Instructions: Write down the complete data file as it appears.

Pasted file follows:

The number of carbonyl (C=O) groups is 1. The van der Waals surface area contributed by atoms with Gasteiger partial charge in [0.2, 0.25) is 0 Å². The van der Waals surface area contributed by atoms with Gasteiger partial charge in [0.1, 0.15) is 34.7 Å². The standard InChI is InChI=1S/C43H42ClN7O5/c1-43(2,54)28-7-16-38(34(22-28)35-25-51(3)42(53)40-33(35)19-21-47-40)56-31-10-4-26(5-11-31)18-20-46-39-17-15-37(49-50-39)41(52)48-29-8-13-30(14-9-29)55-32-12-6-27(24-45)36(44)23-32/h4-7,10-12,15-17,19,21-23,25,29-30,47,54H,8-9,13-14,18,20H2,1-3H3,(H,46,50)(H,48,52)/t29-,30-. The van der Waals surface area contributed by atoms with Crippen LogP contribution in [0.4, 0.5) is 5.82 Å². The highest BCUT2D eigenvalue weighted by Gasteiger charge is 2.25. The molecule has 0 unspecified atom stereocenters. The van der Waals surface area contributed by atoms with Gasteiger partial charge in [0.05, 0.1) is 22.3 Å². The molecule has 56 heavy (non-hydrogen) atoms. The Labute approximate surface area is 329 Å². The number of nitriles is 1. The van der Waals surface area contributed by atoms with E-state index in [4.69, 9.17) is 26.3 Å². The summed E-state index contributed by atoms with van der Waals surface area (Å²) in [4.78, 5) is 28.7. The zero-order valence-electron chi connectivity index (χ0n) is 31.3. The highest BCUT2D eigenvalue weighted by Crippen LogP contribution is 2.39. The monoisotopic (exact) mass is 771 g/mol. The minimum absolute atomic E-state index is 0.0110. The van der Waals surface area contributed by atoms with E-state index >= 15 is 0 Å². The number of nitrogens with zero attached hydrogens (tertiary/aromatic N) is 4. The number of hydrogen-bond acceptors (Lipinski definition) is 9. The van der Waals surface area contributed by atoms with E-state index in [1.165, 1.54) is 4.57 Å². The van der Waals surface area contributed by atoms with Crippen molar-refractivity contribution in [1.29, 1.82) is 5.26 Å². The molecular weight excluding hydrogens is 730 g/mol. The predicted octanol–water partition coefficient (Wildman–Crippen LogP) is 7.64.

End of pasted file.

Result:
The number of carbonyl (C=O) groups is 1. The van der Waals surface area contributed by atoms with Gasteiger partial charge in [0.2, 0.25) is 0 Å². The van der Waals surface area contributed by atoms with Gasteiger partial charge in [0.1, 0.15) is 34.7 Å². The standard InChI is InChI=1S/C43H42ClN7O5/c1-43(2,54)28-7-16-38(34(22-28)35-25-51(3)42(53)40-33(35)19-21-47-40)56-31-10-4-26(5-11-31)18-20-46-39-17-15-37(49-50-39)41(52)48-29-8-13-30(14-9-29)55-32-12-6-27(24-45)36(44)23-32/h4-7,10-12,15-17,19,21-23,25,29-30,47,54H,8-9,13-14,18,20H2,1-3H3,(H,46,50)(H,48,52)/t29-,30-. The van der Waals surface area contributed by atoms with Crippen LogP contribution in [0.4, 0.5) is 5.82 Å². The highest BCUT2D eigenvalue weighted by Gasteiger charge is 2.25. The molecule has 0 unspecified atom stereocenters. The van der Waals surface area contributed by atoms with Gasteiger partial charge in [0.05, 0.1) is 22.3 Å². The molecule has 56 heavy (non-hydrogen) atoms. The Labute approximate surface area is 329 Å². The number of nitriles is 1. The van der Waals surface area contributed by atoms with E-state index in [4.69, 9.17) is 26.3 Å². The summed E-state index contributed by atoms with van der Waals surface area (Å²) in [4.78, 5) is 28.7. The zero-order valence-electron chi connectivity index (χ0n) is 31.3. The highest BCUT2D eigenvalue weighted by Crippen LogP contribution is 2.39. The monoisotopic (exact) mass is 771 g/mol. The minimum absolute atomic E-state index is 0.0110. The van der Waals surface area contributed by atoms with E-state index >= 15 is 0 Å². The number of nitrogens with zero attached hydrogens (tertiary/aromatic N) is 4. The number of hydrogen-bond acceptors (Lipinski definition) is 9. The van der Waals surface area contributed by atoms with E-state index in [1.165, 1.54) is 4.57 Å². The van der Waals surface area contributed by atoms with Crippen molar-refractivity contribution in [1.29, 1.82) is 5.26 Å². The molecular weight excluding hydrogens is 730 g/mol. The predicted octanol–water partition coefficient (Wildman–Crippen LogP) is 7.64.